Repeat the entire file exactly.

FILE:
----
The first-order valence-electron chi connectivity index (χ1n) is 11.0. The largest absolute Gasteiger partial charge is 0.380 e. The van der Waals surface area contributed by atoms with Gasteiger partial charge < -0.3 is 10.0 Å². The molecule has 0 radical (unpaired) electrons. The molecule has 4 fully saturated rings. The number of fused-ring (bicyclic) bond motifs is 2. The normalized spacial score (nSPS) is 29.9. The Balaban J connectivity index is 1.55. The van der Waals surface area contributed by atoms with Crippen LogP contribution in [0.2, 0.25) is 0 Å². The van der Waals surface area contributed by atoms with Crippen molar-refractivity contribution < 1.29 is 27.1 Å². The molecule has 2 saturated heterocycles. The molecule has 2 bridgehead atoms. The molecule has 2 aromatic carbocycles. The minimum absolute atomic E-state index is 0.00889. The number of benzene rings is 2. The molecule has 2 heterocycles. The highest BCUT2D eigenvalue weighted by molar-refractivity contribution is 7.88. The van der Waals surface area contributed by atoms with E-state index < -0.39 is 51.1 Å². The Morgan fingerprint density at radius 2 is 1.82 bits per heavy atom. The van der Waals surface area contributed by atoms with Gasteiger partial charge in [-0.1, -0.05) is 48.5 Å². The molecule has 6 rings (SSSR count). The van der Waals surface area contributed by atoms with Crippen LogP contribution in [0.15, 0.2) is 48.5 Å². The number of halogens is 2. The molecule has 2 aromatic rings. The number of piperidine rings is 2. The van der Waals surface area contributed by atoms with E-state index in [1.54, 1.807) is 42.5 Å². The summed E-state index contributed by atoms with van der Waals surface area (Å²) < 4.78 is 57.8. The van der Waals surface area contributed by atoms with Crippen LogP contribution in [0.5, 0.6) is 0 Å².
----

The first-order valence-electron chi connectivity index (χ1n) is 11.0. The largest absolute Gasteiger partial charge is 0.380 e. The van der Waals surface area contributed by atoms with Gasteiger partial charge < -0.3 is 10.0 Å². The molecule has 0 radical (unpaired) electrons. The molecule has 4 fully saturated rings. The number of fused-ring (bicyclic) bond motifs is 2. The normalized spacial score (nSPS) is 29.9. The Balaban J connectivity index is 1.55. The van der Waals surface area contributed by atoms with Crippen LogP contribution in [0.2, 0.25) is 0 Å². The van der Waals surface area contributed by atoms with Crippen molar-refractivity contribution < 1.29 is 27.1 Å². The molecule has 2 saturated heterocycles. The molecule has 2 bridgehead atoms. The molecule has 2 aromatic carbocycles. The minimum absolute atomic E-state index is 0.00889. The number of benzene rings is 2. The molecule has 2 heterocycles. The highest BCUT2D eigenvalue weighted by molar-refractivity contribution is 7.88. The van der Waals surface area contributed by atoms with E-state index < -0.39 is 51.1 Å². The Morgan fingerprint density at radius 2 is 1.82 bits per heavy atom. The van der Waals surface area contributed by atoms with Gasteiger partial charge in [-0.1, -0.05) is 48.5 Å². The molecule has 6 rings (SSSR count). The van der Waals surface area contributed by atoms with Crippen LogP contribution in [0.15, 0.2) is 48.5 Å². The number of halogens is 2. The molecule has 2 aromatic rings. The number of piperidine rings is 2. The van der Waals surface area contributed by atoms with E-state index in [1.54, 1.807) is 42.5 Å². The summed E-state index contributed by atoms with van der Waals surface area (Å²) < 4.78 is 57.8. The van der Waals surface area contributed by atoms with Crippen LogP contribution in [0.5, 0.6) is 0 Å².